Iowa places no limits on contributions to political candidates, and some lawmakers raise enormous amounts from wealthy individuals and PACs. Let’s pick on Iowa House Majority Leader Kevin McCarthy, because he is one of the most outspoken critics of real campaign finance reform (as opposed to the fake campaign finance reform that passed this year).
In 2008 alone, Kevin McCarthy took in more than $650,000 in campaign contributions, and more than $350,000 of that total came from PACs. In other words, one powerful legislator collected more in campaign contributions than all money reported to have been spent on legislative receptions for the past three years combined.
If campaign contributions didn’t buy access to some extent, people and groups wouldn’t spend so much money on political donations. Republican State Representative Linda Upmeyer used to lobby the legislature as the chair of the Iowa Nurses Association’s PAC, so she has experienced both sides of this equation. Advising nurse practitioners on how to shape public policy, Upmeyer wrote,
I once thought getting the attention of legislators was best done with a check – good contributions from citizens and associations. As legislator, I learned that is partly true, but only partly.
Campaigns are expensive, and legislators appreciate financial support. Associations may give donations based on a legislator’s ability to be helpful by serving on certain committees or acting in leadership roles. Lawmakers also appreciate personal checks because, in most cases, personal contributions convey personal support (i.e. votes).
You don’t have to be a donor to talk to a state legislator, but like Upmeyer says, legislators appreciate financial support for their re-election efforts.
2. Provide legislators with free food, drinks or entertainment.
The Des Moines Register’s inventory of disclosed legislative receptions indicated that at least $187,000 has been spent on these during the 2009 session. That’s a little down on the 2008 figure of $195,000. (The Register got these figures by adding figures from this page, which shows legislative receptions reported during the past five years.)
It’s not that anyone would sell his or her vote because of a few free drinks and hors d’oevres. The value of these receptions is in giving advocates a chance to meet lawmakers face to face. Group members usually talk about their legislative priorities during these events, but more important, they get to know the state representatives and senators in person. Upmeyer writes from her perspective as a legislator,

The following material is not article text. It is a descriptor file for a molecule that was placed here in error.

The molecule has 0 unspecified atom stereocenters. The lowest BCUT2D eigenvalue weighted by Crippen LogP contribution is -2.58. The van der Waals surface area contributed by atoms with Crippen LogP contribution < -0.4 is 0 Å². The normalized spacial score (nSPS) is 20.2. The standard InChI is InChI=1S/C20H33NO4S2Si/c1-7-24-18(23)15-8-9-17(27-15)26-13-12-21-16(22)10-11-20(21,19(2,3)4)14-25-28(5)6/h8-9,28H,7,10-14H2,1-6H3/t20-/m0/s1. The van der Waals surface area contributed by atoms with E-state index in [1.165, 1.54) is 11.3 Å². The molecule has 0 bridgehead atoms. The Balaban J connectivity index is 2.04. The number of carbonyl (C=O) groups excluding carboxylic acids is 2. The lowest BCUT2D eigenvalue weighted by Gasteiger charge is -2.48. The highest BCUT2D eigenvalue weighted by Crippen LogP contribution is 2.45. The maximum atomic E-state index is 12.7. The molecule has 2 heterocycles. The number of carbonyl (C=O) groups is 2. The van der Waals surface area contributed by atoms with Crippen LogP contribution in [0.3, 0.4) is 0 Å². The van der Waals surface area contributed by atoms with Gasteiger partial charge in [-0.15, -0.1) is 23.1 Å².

If I speak with someone face to face, I am more likely to understand an issue, ask questions and discuss the best course of action to take.
3. Hire a good lobbyist.
Most groups that can afford to hire a lobbyist feel that they got their money’s worth. A good lobbyist has lots of contacts at the statehouse and may even be a former state representative or senator.
An acquaintance who has worked as a clerk at the statehouse once told me that it’s much better to spend money on a lobbyist than a reception. There are so many receptions during the session, and lawmakers are too busy to attend most of them.
I suspect this person is correct, because the amount of money interest groups spend on lobbyists dwarfs what they spend on receptions.
During the 2008 legislative session, some 610 groups “paid lobbyists a total of more than $8.5 million to influence lawmakers.” (Remember, the price tag for legislative dinners and receptions disclosed during 2008 was just $195,000.)
4. Pay for direct mail, phone banks or other ways to mobilize large numbers of Iowans.
Interest groups may organize a rally day or protest at the state capitol or urge members and supporters to write and call their legislators about a specific bill.
Many people who have worked in the statehouse have told me that lawmakers notice if they get many letters, calls or e-mails about an upcoming vote. It doesn’t always change their votes, but it gets their attention. Conversely, if they don’t hear from anyone for or against a certain bill, they will assume it isn’t a hot-button issue for very many voters.
Obviously a well-funded interest group will do all of the above, which is great if you can afford it.
But I’d like to hear from the Bleeding Heartland community (and off the record from anyone who wants to e-mail me confidentially at desmoinesdem AT yahoo.com): if a group has a limited amount to spend, which type of political spending is likely to give the most bang for the buck?